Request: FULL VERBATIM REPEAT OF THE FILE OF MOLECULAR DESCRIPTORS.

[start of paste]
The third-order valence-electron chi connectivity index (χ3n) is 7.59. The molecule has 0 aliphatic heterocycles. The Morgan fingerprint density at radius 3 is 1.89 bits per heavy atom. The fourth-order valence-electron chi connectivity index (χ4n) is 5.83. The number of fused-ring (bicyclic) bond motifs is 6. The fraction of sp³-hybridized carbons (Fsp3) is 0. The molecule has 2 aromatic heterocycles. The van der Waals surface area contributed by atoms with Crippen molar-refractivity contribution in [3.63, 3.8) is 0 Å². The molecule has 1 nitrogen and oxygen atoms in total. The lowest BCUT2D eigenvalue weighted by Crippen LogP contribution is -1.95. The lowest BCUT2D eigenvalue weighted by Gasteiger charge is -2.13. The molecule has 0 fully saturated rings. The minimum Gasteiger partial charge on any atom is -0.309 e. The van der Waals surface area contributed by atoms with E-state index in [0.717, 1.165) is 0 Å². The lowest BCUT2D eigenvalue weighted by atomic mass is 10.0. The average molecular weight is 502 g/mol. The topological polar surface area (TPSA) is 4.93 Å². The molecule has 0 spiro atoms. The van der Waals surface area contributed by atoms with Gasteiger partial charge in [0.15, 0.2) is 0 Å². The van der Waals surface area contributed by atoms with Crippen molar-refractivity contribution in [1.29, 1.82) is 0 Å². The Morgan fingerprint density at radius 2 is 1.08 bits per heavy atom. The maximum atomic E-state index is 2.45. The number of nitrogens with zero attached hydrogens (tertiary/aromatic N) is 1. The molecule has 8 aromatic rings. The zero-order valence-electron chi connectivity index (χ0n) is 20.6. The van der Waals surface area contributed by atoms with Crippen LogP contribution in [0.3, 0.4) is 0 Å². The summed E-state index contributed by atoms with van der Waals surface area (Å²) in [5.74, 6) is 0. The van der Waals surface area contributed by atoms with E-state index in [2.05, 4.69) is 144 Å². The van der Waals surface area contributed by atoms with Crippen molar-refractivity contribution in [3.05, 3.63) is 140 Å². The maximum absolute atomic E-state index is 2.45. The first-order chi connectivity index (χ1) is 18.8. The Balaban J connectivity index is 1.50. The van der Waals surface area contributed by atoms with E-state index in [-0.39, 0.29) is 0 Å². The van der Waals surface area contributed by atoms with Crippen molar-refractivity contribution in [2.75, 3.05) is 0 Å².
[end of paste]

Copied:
The third-order valence-electron chi connectivity index (χ3n) is 7.59. The molecule has 0 aliphatic heterocycles. The Morgan fingerprint density at radius 3 is 1.89 bits per heavy atom. The fourth-order valence-electron chi connectivity index (χ4n) is 5.83. The number of fused-ring (bicyclic) bond motifs is 6. The fraction of sp³-hybridized carbons (Fsp3) is 0. The molecule has 2 aromatic heterocycles. The van der Waals surface area contributed by atoms with Crippen molar-refractivity contribution in [3.63, 3.8) is 0 Å². The molecule has 1 nitrogen and oxygen atoms in total. The lowest BCUT2D eigenvalue weighted by Crippen LogP contribution is -1.95. The lowest BCUT2D eigenvalue weighted by Gasteiger charge is -2.13. The molecule has 0 fully saturated rings. The minimum Gasteiger partial charge on any atom is -0.309 e. The van der Waals surface area contributed by atoms with E-state index in [0.717, 1.165) is 0 Å². The lowest BCUT2D eigenvalue weighted by atomic mass is 10.0. The average molecular weight is 502 g/mol. The topological polar surface area (TPSA) is 4.93 Å². The molecule has 0 spiro atoms. The van der Waals surface area contributed by atoms with Gasteiger partial charge in [0.15, 0.2) is 0 Å². The van der Waals surface area contributed by atoms with Crippen molar-refractivity contribution in [1.29, 1.82) is 0 Å². The Morgan fingerprint density at radius 2 is 1.08 bits per heavy atom. The maximum atomic E-state index is 2.45. The number of nitrogens with zero attached hydrogens (tertiary/aromatic N) is 1. The molecule has 8 aromatic rings. The zero-order valence-electron chi connectivity index (χ0n) is 20.6. The van der Waals surface area contributed by atoms with Crippen LogP contribution in [0.3, 0.4) is 0 Å². The summed E-state index contributed by atoms with van der Waals surface area (Å²) in [5.74, 6) is 0. The van der Waals surface area contributed by atoms with E-state index in [2.05, 4.69) is 144 Å². The van der Waals surface area contributed by atoms with Crippen molar-refractivity contribution in [3.05, 3.63) is 140 Å². The maximum absolute atomic E-state index is 2.45. The first-order chi connectivity index (χ1) is 18.8. The Balaban J connectivity index is 1.50. The van der Waals surface area contributed by atoms with E-state index in [-0.39, 0.29) is 0 Å². The van der Waals surface area contributed by atoms with Crippen molar-refractivity contribution in [2.75, 3.05) is 0 Å².